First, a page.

Cloud technology: Dynamic certificates make cloud service providers more secure
15.01.2018 | Technische Universität München
New discovery could improve brain-like memory and computing
10.01.2018 | University of Minnesota
On the way to an intelligent laboratory, physicists from Innsbruck and Vienna present an artificial agent that autonomously designs quantum experiments. In initial experiments, the system has independently (re)discovered experimental techniques that are nowadays standard in modern quantum optical laboratories. This shows how machines could play a more creative role in research in the future.
We carry smartphones in our pockets, the streets are dotted with semi-autonomous cars, but in the research laboratory experiments are still being designed by...
What enables electrons to be transferred swiftly, for example during photosynthesis? An interdisciplinary team of researchers has worked out the details of how...
For the first time, scientists have precisely measured the effective electrical charge of a single molecule in solution. This fundamental insight of an SNSF Professor could also pave the way for future medical diagnostics.
Electrical charge is one of the key properties that allows molecules to interact. Life itself depends on this phenomenon: many biological processes involve...
At the JEC World Composite Show in Paris in March 2018, the Fraunhofer Institute for Laser Technology ILT will be focusing on the latest trends and innovations in laser machining of composites. Among other things, researchers at the booth shared with the Aachen Center for Integrative Lightweight Production (AZL) will demonstrate how lasers can be used for joining, structuring, cutting and drilling composite materials.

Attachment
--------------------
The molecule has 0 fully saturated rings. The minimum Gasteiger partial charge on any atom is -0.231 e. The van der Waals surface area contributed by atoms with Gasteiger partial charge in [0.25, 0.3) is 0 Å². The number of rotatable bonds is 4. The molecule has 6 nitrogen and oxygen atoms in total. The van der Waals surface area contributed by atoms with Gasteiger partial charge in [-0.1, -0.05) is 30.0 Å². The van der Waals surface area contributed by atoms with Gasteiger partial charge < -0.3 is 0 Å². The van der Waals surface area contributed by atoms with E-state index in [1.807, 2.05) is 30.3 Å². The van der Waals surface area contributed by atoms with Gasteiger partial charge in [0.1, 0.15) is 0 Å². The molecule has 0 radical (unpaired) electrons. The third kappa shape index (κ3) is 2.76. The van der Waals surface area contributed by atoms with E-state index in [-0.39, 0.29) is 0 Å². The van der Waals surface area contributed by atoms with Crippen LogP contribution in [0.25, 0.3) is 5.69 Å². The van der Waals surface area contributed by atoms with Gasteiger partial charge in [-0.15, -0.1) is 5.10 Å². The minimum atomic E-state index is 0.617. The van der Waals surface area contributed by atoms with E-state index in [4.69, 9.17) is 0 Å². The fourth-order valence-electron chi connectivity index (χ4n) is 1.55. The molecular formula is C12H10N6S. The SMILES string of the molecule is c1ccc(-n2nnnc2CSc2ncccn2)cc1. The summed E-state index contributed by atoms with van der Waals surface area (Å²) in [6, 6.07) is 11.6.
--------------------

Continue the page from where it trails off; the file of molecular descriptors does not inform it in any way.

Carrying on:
No other industry has attracted as much public attention to composite materials as the automotive industry, which along with the aerospace industry is a driver...
Scientists at Tokyo Institute of Technology (Tokyo Tech) and Tohoku University have developed high-quality GFO epitaxial films and systematically investigated their ferroelectric and ferromagnetic properties. They also demonstrated the room-temperature magnetocapacitance effects of these GFO thin films.
Multiferroic materials show magnetically driven ferroelectricity. They are attracting increasing attention because of their fascinating properties such as...
08.01.2018 | Event News
11.12.2017 | Event News
08.12.2017 | Event News
22.01.2018 | Materials Sciences
22.01.2018 | Earth Sciences
22.01.2018 | Life Sciences